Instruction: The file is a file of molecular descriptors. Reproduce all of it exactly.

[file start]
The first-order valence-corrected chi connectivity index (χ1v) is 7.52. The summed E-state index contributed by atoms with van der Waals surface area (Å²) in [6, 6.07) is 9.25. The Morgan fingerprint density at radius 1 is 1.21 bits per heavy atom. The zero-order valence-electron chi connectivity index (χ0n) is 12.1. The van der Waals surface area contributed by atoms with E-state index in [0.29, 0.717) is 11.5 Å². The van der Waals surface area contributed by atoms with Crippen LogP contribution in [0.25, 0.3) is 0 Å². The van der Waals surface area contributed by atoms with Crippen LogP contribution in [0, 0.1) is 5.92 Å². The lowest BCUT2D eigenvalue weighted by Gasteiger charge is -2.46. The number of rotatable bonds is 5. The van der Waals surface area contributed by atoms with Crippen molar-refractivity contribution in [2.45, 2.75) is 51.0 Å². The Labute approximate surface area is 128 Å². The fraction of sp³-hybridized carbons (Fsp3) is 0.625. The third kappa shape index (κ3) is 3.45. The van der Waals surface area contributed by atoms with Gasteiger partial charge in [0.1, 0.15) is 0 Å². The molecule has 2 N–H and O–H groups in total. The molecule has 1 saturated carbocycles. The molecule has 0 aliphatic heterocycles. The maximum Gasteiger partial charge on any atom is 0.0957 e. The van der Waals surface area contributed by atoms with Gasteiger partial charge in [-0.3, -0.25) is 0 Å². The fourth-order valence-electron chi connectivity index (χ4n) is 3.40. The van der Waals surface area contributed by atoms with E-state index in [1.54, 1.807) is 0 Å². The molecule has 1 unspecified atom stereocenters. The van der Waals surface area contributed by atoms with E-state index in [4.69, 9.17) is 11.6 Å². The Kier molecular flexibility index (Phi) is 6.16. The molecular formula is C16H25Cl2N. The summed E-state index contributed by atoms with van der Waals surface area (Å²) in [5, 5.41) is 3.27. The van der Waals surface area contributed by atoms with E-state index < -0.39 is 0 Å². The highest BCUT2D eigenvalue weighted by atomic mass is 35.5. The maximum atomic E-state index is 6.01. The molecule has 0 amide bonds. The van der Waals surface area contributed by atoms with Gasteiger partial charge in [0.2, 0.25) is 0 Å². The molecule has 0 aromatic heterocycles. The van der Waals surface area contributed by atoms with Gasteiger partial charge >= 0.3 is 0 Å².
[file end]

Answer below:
The first-order valence-corrected chi connectivity index (χ1v) is 7.52. The summed E-state index contributed by atoms with van der Waals surface area (Å²) in [6, 6.07) is 9.25. The Morgan fingerprint density at radius 1 is 1.21 bits per heavy atom. The zero-order valence-electron chi connectivity index (χ0n) is 12.1. The van der Waals surface area contributed by atoms with E-state index in [0.29, 0.717) is 11.5 Å². The van der Waals surface area contributed by atoms with Crippen LogP contribution in [0.25, 0.3) is 0 Å². The van der Waals surface area contributed by atoms with Crippen LogP contribution in [0, 0.1) is 5.92 Å². The lowest BCUT2D eigenvalue weighted by Gasteiger charge is -2.46. The number of rotatable bonds is 5. The van der Waals surface area contributed by atoms with Crippen molar-refractivity contribution in [2.45, 2.75) is 51.0 Å². The Labute approximate surface area is 128 Å². The fraction of sp³-hybridized carbons (Fsp3) is 0.625. The third kappa shape index (κ3) is 3.45. The van der Waals surface area contributed by atoms with Gasteiger partial charge in [0.1, 0.15) is 0 Å². The molecule has 2 N–H and O–H groups in total. The molecule has 1 saturated carbocycles. The molecule has 0 aliphatic heterocycles. The maximum Gasteiger partial charge on any atom is 0.0957 e. The van der Waals surface area contributed by atoms with Gasteiger partial charge in [-0.3, -0.25) is 0 Å². The fourth-order valence-electron chi connectivity index (χ4n) is 3.40. The van der Waals surface area contributed by atoms with E-state index in [1.54, 1.807) is 0 Å². The molecule has 1 unspecified atom stereocenters. The van der Waals surface area contributed by atoms with E-state index in [4.69, 9.17) is 11.6 Å². The Kier molecular flexibility index (Phi) is 6.16. The molecular formula is C16H25Cl2N. The summed E-state index contributed by atoms with van der Waals surface area (Å²) in [5, 5.41) is 3.27. The van der Waals surface area contributed by atoms with E-state index < -0.39 is 0 Å². The highest BCUT2D eigenvalue weighted by atomic mass is 35.5. The maximum atomic E-state index is 6.01. The molecule has 0 amide bonds. The van der Waals surface area contributed by atoms with Gasteiger partial charge in [0.2, 0.25) is 0 Å². The molecule has 0 aromatic heterocycles. The van der Waals surface area contributed by atoms with Gasteiger partial charge >= 0.3 is 0 Å².